One of the most common mistakes I see among English learners is to say "interesting" instead of interested. For example, I am interesting in learning xxx. It should be "I am interested in learning xxx".
The same goes for boring and bored. If you say "I am boring", it doesn't mean that you don't have anything to do, but that you are not an interesting person!
Another common mistake is not to use capital letters when necessary. It may not seem important to you but it will make your written English look so much better if you use capital letters correctly. Always use capitals for: the first letter of the first word of the sentence, the word "I", languages, countries, cities, names, days of the week, months of the year, names of books and songs.
Maybe other people could add to this.
Another common confusion is the difference between "live" and "living".
I live in China. = China is the permanent place where your home is.
I"m living in China. = You are in China for a temporary stay.
I see a lot of people typing 'u' instead of 'you'. The only times this is acceptable is when texting or when you're in a private IM chatroom (ie. when space is limited and you need to type quickly). If you're sending an email or typing a letter, it's not acceptable.
Another mistake I see often is incorrect word order in adverbial clauses. People often phrase adverbial clauses as questions, and it really sticks out. The following sentences are wrong:
"I don't know when is it."
"Can you tell me what is it?"
"Please explain when does (something) mean (something else)."
Kara, there's a little trick you can do to figure out which article to use. Your English is already good, so you probably don't need it; but I'll write it anyway so other people can see it.
The use of 'the' is similar to 'it'. To figure out what article to use, look at what happens if you replace a noun with 'it':
<em>"There was a dog. The dog was hungry."</em>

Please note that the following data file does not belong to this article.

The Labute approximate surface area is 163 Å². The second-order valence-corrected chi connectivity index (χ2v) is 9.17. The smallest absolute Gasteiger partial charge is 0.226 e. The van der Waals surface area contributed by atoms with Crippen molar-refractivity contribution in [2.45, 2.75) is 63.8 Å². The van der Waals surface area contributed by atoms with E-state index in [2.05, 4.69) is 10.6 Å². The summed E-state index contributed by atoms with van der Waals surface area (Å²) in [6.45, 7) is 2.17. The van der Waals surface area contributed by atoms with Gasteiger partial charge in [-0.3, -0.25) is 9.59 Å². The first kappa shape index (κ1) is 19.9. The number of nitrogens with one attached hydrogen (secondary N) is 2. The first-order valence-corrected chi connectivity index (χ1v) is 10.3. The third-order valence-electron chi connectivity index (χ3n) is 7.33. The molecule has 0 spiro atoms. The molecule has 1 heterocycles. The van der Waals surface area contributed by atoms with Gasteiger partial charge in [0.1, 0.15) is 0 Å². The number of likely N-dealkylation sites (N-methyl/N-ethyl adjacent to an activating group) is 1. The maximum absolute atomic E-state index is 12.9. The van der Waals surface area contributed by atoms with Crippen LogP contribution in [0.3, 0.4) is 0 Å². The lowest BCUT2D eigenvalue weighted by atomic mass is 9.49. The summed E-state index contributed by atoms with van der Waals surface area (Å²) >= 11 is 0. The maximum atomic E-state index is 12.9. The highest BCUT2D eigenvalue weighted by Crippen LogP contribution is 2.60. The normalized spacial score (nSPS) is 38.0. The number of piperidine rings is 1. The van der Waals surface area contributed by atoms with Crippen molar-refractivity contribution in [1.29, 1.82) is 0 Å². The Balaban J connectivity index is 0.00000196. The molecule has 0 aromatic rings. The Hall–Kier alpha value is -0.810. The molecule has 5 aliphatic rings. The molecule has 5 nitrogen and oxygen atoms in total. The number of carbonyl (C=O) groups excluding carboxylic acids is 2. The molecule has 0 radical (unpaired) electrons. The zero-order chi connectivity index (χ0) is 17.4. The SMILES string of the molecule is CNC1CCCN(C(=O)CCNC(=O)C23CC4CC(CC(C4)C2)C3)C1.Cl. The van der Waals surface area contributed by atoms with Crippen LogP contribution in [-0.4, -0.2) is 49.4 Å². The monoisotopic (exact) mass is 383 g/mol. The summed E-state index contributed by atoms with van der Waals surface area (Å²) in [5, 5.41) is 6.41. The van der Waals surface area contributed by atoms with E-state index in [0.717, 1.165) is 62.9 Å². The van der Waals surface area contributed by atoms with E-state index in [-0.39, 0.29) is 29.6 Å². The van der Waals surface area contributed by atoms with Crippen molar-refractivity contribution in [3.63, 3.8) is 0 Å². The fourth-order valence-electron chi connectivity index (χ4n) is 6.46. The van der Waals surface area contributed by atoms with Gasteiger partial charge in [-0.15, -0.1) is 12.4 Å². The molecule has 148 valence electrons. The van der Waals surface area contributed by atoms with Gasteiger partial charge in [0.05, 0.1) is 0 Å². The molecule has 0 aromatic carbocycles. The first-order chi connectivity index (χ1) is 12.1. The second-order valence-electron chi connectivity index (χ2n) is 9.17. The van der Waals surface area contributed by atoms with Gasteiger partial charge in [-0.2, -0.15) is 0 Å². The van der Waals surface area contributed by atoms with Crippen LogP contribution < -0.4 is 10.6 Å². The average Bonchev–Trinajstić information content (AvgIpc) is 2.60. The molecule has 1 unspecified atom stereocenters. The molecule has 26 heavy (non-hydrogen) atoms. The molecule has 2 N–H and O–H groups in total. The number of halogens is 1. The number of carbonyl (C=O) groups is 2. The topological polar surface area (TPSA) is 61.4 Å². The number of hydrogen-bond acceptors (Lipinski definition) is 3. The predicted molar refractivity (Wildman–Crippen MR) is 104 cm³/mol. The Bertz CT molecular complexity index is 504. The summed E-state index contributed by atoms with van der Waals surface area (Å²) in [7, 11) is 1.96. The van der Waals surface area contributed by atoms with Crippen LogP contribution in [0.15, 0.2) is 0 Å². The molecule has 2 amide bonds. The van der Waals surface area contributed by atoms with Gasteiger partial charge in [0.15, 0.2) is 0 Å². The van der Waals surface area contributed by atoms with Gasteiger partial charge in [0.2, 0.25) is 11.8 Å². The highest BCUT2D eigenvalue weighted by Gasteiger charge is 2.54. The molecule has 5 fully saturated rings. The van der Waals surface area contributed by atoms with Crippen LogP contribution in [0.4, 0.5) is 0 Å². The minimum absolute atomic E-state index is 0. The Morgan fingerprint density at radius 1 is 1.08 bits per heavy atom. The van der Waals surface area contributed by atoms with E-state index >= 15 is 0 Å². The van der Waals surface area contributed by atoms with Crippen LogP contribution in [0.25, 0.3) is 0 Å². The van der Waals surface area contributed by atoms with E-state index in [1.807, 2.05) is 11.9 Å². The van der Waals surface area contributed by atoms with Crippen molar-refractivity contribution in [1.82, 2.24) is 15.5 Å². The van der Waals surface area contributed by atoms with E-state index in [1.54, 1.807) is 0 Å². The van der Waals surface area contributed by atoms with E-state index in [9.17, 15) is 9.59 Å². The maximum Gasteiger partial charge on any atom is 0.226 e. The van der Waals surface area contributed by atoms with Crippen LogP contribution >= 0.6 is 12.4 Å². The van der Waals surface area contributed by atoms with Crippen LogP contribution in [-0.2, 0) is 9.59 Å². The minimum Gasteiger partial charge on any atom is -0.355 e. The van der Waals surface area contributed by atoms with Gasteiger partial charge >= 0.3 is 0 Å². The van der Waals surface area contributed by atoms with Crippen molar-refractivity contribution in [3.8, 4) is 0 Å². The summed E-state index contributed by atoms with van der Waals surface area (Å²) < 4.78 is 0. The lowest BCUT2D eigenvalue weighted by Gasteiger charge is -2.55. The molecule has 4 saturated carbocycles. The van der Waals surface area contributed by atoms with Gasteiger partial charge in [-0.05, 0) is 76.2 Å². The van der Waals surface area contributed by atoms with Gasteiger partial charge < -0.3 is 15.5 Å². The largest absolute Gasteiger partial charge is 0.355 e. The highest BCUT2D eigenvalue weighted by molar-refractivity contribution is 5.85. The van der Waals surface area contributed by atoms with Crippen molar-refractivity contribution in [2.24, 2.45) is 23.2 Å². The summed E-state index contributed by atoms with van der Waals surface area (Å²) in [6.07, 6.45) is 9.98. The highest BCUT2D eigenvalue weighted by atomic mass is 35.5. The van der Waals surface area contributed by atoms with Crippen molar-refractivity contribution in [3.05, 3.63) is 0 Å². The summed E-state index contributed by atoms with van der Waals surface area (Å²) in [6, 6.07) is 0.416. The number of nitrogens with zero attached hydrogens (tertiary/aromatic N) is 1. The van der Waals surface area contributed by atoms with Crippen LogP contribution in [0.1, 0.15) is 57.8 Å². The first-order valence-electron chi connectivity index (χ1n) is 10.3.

<em>-If 'the dog' is replaced by 'it', 'it' is still clearly referring to the dog. Therefore 'the dog' uses the definite article.</em>
<em>-If you replace 'a dog' with 'it', readers won't be able to guess that you're talking about a dog and will just be confused. Therefore, the indefinite article is used.</em>
<em>-Here, you can say 'the dog' or 'it' interchangeably; because 'it' is obviously the dog. The reason why definite articles are used will be made clear in the following example.</em>
"There was a dog, cat and snake. The dog was hungry."
<em>-If 'the dog' is replaced with 'it', 'it' could refer to the dog, cat or snake. Readers could guess that 'it' is the dog; but 'it' could also be the cat or snake. It's unclear what 'it' refers to, so therefore the sentence is poorly written. Since 'it' </em>could<em> refer to the dog, the definite article is used.</em>
"There was a dog, cat and snake. A dog was hungry"
<em>-Readers would interpret this to mean that there are two dogs: one was with the cat and snake, and the other was hungry. Technically speaking, the second dog </em>could<em> be the first one; but it could also be any other dog in existance and people would interpret it as such. It's best just to write 'another' to be clear.</em>
I find all of these comments really interesting. I have to admit that I'm not an English teacher and I never really learnt English grammar so I don't know how to explain it myself, but it seems to me that the main problem is moving away from a word for word translation and towards a native like fluency.
I think that this requires two things: firstly just learning to use the set phrases as they are, and secondly having massive and smart exposure to the language. I've read quite a lot about language acquisition, and to me the method that makes the most sense is to learn chunks of language, rather than individual words. I've seen it discussed in various places, and in particular on a site called Antimoon. They combine vocabulary learning in sentences with spaced repetition software.(This will help yueer-19)
Personally, I'm trying to improve my Hebrew and I'm using the Antimoon method (well, my homemade version of it). Sometimes there are words that I know but would never have thought of using them together. These combinations go into my learning materials. Also every time I learn a new word I google it to see how it is used in different contexts, and I make a learning card of the word and the sentences.
Hope this helps
1. Another mistake is to say something like, "I'm learning the Russian language" or "I want to practice the Russian language".
Technically they may not be grammatical mistakes, but a native speaker would say, "I'm learning Russian", "I want to practice speaking Russian" or "I want to practice my Russian".
2. Non native speakers sometimes say, "I learn Russian". A native would say, "I'm learning Russian".
3. Ditto: "practice my oral English". Native, " practice speaking English".
I think that one of the things that is hard in learning English is that something can be grammatically correct, but it just doesn't sound right.